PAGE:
▪ He's now heavy on the front brake, while his right foot strokes the rear brake lever.
▪ Do the test again with the rear brake.
bumper
▪ Using black trimmings, shape the front and rear bumpers and a rectangle for the radiator.
▪ Old Chao showed them the spare tire, which rode in its own metal case on the rear bumper.
▪ Somebody yelled and threw a can at the cab, hitting it on the rear bumper.
▪ Almost immediately, Sprague tags a braking Rezendes in the rear bumper, nearly sending Rezendes into a 180-degree spin.
▪ MacLane was still hard on our rear bumper.
▪ When the car arrived I noticed a large dent in the rear bumper and immediately lost my temper.
▪ I have unsuccessfully been searching for a set of military rear bumpers.
door
▪ Silver-topped flasks conveniently placed inside the rear door of the Rolls-Royce.
▪ He knocked twice, then once, on the rear door.
▪ Secluded rear doors are especially vulnerable: they are often forced open with a simple well-aimed kick.
▪ He kept watching out the window of the rear door.
▪ If a would-be burglar was standing outside your front or rear door, how many neighbours could see him?
▪ He sat by the rear door of the hearse with a gun in each hand while Jack bled and bled.
▪ When Ruth and Miss Beard arrived at the rear door of the house, the carriage was already waiting.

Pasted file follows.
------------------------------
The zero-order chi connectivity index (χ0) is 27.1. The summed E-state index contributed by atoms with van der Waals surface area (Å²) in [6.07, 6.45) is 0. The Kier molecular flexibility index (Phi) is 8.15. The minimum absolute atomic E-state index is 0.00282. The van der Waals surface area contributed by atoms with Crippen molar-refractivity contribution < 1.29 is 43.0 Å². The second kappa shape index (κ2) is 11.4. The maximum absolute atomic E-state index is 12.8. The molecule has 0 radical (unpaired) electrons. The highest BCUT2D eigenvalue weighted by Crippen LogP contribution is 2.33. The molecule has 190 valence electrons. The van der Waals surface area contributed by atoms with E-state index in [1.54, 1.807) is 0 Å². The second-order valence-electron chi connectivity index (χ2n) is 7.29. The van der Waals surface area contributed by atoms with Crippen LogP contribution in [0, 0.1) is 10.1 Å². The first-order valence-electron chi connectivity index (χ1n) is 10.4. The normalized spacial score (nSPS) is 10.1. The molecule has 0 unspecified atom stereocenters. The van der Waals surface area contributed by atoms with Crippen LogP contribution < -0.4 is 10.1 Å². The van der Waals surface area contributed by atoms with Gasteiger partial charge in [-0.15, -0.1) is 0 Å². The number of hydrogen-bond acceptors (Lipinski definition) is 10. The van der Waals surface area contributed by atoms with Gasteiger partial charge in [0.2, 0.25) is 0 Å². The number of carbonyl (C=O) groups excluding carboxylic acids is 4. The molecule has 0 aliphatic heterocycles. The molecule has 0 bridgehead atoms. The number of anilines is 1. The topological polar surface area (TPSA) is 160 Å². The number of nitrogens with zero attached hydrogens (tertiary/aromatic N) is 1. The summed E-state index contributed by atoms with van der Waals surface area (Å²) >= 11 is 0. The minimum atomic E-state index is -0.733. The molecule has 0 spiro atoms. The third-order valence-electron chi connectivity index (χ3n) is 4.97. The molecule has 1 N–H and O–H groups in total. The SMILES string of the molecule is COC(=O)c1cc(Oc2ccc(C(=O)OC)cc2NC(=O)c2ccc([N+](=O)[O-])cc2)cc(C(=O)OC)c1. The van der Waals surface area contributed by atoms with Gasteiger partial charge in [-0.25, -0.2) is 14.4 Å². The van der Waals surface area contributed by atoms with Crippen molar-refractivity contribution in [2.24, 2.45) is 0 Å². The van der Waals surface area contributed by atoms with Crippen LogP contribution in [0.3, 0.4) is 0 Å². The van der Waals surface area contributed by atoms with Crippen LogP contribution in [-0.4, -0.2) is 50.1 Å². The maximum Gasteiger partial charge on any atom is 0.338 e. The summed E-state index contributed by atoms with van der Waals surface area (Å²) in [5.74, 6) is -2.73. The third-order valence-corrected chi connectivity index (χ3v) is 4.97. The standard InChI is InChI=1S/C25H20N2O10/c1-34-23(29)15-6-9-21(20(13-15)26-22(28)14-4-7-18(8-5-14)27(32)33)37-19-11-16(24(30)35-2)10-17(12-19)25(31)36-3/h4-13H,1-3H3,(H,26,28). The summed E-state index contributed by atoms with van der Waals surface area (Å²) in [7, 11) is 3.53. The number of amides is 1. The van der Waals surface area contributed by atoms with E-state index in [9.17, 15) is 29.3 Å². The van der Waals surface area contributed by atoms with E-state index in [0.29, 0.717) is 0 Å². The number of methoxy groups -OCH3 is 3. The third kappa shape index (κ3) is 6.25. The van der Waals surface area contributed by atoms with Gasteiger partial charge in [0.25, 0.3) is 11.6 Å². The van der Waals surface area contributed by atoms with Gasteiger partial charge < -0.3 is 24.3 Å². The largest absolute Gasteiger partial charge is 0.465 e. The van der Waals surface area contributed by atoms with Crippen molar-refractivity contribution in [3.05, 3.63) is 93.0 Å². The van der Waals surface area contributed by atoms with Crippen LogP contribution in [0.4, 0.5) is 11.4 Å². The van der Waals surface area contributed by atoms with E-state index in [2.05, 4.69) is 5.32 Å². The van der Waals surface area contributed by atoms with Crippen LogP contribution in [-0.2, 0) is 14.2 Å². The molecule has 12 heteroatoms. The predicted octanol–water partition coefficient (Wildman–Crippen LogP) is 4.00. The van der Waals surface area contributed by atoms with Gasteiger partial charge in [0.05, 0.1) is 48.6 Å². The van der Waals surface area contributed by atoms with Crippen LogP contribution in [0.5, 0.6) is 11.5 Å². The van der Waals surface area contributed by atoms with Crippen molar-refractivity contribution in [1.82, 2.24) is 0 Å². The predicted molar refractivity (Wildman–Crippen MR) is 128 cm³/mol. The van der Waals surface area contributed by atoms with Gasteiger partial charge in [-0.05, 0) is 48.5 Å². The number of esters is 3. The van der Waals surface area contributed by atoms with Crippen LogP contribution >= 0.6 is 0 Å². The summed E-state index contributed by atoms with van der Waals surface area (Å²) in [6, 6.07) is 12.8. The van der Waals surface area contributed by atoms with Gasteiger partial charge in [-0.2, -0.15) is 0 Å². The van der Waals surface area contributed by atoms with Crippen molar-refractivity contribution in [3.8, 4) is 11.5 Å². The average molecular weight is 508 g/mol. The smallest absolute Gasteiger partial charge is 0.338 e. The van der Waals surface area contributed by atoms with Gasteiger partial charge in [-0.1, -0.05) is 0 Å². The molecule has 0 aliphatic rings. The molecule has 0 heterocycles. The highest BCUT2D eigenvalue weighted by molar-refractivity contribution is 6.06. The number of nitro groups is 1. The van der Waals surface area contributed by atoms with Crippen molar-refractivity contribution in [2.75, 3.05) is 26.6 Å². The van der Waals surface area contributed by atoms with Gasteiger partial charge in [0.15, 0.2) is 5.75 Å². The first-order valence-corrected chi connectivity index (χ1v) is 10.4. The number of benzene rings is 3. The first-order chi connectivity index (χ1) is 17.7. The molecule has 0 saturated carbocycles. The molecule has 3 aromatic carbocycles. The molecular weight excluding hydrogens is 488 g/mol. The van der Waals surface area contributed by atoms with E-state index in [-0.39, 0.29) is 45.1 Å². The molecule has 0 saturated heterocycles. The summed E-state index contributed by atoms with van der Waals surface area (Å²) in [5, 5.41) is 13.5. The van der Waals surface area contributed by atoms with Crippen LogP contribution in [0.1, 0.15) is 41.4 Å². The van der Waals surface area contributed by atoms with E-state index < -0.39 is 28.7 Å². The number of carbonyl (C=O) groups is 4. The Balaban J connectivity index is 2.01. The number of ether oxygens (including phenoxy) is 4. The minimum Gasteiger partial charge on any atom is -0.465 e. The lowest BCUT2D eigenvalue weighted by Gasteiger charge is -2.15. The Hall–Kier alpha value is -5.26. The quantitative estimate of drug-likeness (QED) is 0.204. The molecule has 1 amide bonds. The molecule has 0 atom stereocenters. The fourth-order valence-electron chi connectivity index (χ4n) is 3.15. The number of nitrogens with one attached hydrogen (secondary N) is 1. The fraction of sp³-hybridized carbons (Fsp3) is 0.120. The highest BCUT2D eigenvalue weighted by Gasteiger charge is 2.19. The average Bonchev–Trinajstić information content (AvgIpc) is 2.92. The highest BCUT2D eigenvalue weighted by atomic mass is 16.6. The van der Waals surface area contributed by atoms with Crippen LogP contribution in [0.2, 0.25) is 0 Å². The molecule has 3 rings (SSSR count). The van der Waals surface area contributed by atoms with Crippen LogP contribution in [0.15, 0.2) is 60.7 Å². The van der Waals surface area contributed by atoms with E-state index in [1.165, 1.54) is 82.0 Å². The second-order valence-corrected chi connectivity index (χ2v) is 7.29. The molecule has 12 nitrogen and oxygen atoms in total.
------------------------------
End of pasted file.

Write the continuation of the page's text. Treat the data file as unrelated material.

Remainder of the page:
▪ He also throws open the rear door, revealing a video screen.
entrance
▪ The nearest rear entrance belonged to a home bakery.
▪ From there, a quiet backstreet led to the rear entrance of her apartment block.
▪ I got dressed and went into the barn and looked for the old wooden trunk near the rear entrance.
▪ They did however have the convenience of a rear entrance.
▪ She garaged her car and thought briefly of entering the apartment block by the rear entrance.
▪ Beside it was an alleyway which provided rear entrances to a row of Botanic Avenue shops.
foot
▪ The advancing foot of the walker must make contact with the ground before the rear foot leaves the ground.
▪ As a rule of thumb, always use a rear foot kick after a feint.
▪ Then thrust off your rear foot, driving your open hand across the opponent's leading guard.
▪ The rear foot is used because it has the forward thrust of the body behind it.
▪ The tiger has five in each of its front feet and four in its rear feet.
▪ Jump diagonally forwards with the front leg and pick the rear foot up for a high roundhouse kick.
▪ Jump diagonally back with the rear foot and perform a front foot roundhouse kick.
▪ From the natural stance, the front foot moves a little farther out from the body and into line with the rear foot.
garden
▪ Externally, both front and rear gardens have been landscaped.
▪ There is a pleasant rear garden.
▪ When Beth first came to the house, the rear garden was derelict.
▪ Doors to conservatory and rear garden.
▪ It benefits from a large detached garage and an enclosed 90' rear garden.
▪ Features include mature rear garden in addition to a detached garage approached via a shared driveway.
▪ Each house had its own private rear garden.